The STEAM-Active (Project Number: 2021-1-ES01-KA220-HED-000032107) project is funded by the European Union. Views and opinions expressed are however those of the author(s) only and do not necessarily reflect those of the European Union or the European Education and Culture Executive Agency (EACEA). Neither the European Union nor EACEA can be held responsible for them.

Factors influencing participation of underrepresented students in STEM fields: matched mentors and mindsets

Partners' Institution
University of Peloponnese
Year of publication
Educational stage
Secondary Level, University Level
Journal name
International Journal of STEM Education
Thematic Area
Gender Inequality
This study provides additional information towards understanding the views and experiences of women and students of color who are pursuing STEM. The findings have implications for strategies and interventions that can potentially be used by educators to help support STEM participation among diverse students.
Relevance for Complex Systems Knowledge
The goal of this pilot study was to better understand the beliefs and experiences of underrepresented students who are actively pursuing a career in STEM. A unique aspect of this study is its focus on a diverse population that is nearly all women and people of color, a group for which limited data are available. The researchers sought to describe the views of this cohort across key domains associated with their participation in STEM.

They developed a survey tool based on published literature and established instruments, including measures of STEM belonging, science identity, and growth mindset, as well as measures assessing students’ views on their STEM participation. They surveyed members of a STEM-focused non-profit who were in college, graduate school, or were recent graduates. Forty-eight adults currently pursuing STEM responded to the survey, most of them were female (71%).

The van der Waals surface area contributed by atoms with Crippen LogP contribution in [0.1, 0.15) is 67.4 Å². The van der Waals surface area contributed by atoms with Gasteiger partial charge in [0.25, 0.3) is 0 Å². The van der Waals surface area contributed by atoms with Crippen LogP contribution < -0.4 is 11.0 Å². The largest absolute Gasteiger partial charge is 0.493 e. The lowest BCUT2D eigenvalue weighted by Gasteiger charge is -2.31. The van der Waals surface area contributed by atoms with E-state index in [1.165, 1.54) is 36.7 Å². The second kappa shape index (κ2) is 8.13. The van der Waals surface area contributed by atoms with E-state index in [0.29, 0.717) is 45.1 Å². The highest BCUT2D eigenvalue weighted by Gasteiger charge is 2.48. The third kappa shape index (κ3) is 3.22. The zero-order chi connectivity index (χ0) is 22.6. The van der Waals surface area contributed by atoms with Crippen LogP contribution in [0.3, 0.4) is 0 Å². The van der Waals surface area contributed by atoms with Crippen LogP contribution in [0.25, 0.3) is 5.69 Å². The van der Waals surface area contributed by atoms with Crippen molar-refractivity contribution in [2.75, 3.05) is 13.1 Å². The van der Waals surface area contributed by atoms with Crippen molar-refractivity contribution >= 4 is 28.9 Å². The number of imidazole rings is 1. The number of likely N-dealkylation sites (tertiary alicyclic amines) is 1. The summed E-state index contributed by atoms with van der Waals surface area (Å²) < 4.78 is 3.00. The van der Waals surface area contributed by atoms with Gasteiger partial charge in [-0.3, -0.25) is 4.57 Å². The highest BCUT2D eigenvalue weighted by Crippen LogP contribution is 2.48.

- Most participants indicated the importance of meeting and being mentored in STEM by someone of their same gender and ethnicity.
- Most students believed that media exposure to ethnicity- and gender-matched STEM professionals would be effective encouragement to pursue STEM.
Another result is that women and students of color are relatively familiar with minority social media influencers, but may not have been exposed to media depictions of minority female STEM professionals to the same extent.
- Most surveyed students indicated that matched mentorship through virtual media could be effective and this approach may have important differences from email-based interaction.
- Family context during childhood appears to have been important in motivating students in this cohort to seek STEM careers.
Point of Strength
Most participants indicated the importance of meeting and being mentored in STEM by those of their same gender and ethnicity, either in person or through media.
Mentoring, Media models, Ethnicity, Gender, Representation, Belonging, Identity, Mindsets, STEM
Creative Commons License
This work is licensed under a Creative Commons Attribution-NonCommercial-ShareAlike 4.0 International License

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